Referring to FIG. 2 in relation to FIG. 3A, as the predicted shot time approaches, the Navigation System 203 sends a Fire Command signal to the Gun Controller 205 to initiate the firing sequence, during which the Fire Command ‘start’ signal 303 may be received as the Recording System 207 is readied to record the returned seismic energy. The Gun Controller 205 performs some internal checks to optimize the energy of the source and fires the guns 301. The Gun Controller 205 sends a signal back to the Navigation System 203 and Recording System 207 at the time the guns are fired. The Recording System 207 begins recording seismic data of the shot, usually when the Seismic Acquisition System is at the position represented by 301, when the seismic source vessel is substantially coincident in time and position with the designated shot point location. The recording of a shot takes place over 8 seconds as the Seismic Acquisition System traverses at least part of the distance between shot points. In the example of FIG. 3A, the distance between shot points is 25 meters. In the Distance Method, after the recording of the data of the first shot, the Navigation System sends a ‘start’ signal of the next shot to the Recording System 207. As the predicted shot time approaches, the Navigation System 203 sends a Fire Command signal to start the firing sequence of the next shot.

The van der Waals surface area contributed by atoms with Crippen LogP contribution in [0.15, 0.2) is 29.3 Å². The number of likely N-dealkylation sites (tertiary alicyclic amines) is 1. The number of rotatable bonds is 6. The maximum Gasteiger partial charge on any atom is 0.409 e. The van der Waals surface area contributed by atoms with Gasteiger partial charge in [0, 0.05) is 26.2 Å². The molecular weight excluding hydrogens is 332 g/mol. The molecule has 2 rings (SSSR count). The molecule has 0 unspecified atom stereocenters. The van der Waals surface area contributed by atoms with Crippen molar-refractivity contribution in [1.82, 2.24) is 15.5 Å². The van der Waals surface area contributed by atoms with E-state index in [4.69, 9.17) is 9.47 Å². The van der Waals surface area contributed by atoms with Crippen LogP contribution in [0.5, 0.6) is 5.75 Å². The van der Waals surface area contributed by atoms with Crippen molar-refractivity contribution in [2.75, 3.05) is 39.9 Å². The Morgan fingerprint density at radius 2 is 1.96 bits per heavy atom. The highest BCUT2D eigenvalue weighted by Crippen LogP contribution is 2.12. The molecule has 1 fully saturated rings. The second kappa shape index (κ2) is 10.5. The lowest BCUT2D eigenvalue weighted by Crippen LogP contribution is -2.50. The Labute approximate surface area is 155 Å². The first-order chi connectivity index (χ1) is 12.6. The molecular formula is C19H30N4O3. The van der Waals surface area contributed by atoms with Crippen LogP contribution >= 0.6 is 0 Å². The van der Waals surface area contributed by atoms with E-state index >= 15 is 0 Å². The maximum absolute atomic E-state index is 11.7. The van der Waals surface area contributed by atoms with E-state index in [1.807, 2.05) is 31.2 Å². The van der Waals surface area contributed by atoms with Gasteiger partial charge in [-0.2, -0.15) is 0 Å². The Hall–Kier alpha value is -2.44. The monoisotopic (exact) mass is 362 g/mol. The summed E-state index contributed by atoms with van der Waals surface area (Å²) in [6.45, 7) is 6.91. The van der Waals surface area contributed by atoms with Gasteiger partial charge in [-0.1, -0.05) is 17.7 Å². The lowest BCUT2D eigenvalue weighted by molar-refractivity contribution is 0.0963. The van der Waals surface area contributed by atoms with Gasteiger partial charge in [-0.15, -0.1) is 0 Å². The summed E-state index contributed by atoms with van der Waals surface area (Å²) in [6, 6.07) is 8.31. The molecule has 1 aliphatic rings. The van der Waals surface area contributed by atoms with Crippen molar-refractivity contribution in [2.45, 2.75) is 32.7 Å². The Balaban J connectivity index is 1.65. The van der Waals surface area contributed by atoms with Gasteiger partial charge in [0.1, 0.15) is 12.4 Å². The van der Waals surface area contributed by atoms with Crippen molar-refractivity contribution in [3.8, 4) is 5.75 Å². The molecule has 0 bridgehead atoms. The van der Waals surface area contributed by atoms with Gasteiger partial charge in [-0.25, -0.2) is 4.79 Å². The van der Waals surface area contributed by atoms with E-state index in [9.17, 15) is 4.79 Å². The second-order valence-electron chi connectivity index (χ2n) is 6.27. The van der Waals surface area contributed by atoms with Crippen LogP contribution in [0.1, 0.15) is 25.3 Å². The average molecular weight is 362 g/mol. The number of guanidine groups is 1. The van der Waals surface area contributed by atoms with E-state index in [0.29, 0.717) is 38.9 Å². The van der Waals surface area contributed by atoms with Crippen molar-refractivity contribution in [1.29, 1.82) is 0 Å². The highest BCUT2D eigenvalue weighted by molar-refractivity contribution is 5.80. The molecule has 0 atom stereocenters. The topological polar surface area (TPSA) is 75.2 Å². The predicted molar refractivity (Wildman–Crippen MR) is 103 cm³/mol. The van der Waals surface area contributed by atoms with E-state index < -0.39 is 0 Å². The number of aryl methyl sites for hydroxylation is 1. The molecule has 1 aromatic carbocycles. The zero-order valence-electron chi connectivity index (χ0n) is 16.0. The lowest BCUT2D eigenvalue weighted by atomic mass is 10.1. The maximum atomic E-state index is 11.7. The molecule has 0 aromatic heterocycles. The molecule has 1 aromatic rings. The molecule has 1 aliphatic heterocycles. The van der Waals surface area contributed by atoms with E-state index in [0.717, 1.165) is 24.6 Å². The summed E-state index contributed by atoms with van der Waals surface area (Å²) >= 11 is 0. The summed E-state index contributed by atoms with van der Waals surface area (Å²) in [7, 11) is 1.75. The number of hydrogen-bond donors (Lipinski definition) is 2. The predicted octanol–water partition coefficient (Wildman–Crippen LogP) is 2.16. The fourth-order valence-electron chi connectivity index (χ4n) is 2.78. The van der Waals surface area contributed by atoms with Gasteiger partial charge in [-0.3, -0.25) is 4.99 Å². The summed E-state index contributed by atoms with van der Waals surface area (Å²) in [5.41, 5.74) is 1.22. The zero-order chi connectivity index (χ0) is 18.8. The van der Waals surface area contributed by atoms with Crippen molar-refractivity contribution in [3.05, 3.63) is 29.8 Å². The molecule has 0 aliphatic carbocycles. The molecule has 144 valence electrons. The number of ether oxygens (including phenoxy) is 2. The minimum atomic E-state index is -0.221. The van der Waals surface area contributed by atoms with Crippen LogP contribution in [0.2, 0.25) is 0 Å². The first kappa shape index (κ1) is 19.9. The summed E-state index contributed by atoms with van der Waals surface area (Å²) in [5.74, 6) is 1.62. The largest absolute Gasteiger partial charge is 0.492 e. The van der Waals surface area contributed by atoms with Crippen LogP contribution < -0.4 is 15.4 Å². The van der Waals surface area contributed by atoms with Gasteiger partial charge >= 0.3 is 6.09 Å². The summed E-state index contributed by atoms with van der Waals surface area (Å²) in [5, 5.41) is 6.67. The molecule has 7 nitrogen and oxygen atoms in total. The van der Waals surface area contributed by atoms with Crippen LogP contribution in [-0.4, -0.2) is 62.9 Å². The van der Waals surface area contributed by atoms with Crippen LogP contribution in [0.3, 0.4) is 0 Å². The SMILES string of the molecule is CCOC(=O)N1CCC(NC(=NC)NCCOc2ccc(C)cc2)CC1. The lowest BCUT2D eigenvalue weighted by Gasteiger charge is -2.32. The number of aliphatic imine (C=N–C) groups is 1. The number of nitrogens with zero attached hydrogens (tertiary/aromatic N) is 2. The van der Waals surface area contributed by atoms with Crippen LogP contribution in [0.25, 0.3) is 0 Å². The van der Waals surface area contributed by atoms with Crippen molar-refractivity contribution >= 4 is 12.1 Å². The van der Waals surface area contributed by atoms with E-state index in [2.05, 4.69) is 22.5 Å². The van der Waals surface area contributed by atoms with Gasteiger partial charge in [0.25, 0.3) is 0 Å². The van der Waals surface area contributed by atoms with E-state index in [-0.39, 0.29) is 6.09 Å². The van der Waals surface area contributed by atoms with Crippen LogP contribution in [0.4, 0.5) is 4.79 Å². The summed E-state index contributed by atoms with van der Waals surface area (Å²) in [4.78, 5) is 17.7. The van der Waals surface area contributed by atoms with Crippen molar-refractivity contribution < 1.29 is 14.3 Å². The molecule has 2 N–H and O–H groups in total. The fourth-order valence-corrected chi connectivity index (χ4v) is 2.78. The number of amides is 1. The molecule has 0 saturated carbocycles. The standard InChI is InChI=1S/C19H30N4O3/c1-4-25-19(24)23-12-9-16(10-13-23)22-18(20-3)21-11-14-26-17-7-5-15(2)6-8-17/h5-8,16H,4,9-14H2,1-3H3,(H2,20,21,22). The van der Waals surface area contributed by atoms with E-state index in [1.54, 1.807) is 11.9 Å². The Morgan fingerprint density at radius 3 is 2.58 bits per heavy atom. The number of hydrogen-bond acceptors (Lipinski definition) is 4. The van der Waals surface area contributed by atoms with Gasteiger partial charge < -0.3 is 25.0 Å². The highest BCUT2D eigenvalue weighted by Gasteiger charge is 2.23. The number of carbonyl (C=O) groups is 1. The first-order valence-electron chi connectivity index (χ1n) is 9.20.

The second method of marine seismic acquisition, the Timing Method, is to fire the acoustic source regularly at predetermined times, rather than predetermined positions or distances. For example, the system may be programmed to fire the acoustic sources every 8 seconds regardless of where the source vessel is located.
For this method of ‘shooting on time,’ or Timed Shooting, the vessel(s) and seismic acquisition system move through the survey area along a pre-plotted line with shot points positioned along the line or in the survey area. For example, from FIG. 2, using the satellite based Global Positioning System 201 the Navigation System 203 computers continuously calculate the vessel's position and arrival time for each of the shot points in the seismic survey.
Again, comparing FIG. 2 with FIG. 3B, the first shot in a ‘shooting on time’ sequence is a Predicted Shot, based upon the time the Navigation System 203 calculates the arrival time for the shot point position 301. At the appropriate time before the vessel reaches the shot point (actual timing varies with the type of recording system, etc.) the Navigation System 203 sends a start signal 303 to the Recording Subsystem 207 that is an arming signal to prepare the Recording Subsystem 207 for the upcoming event. The Recording System starts a time 303 and waits for a signal that the shot is occurring 301.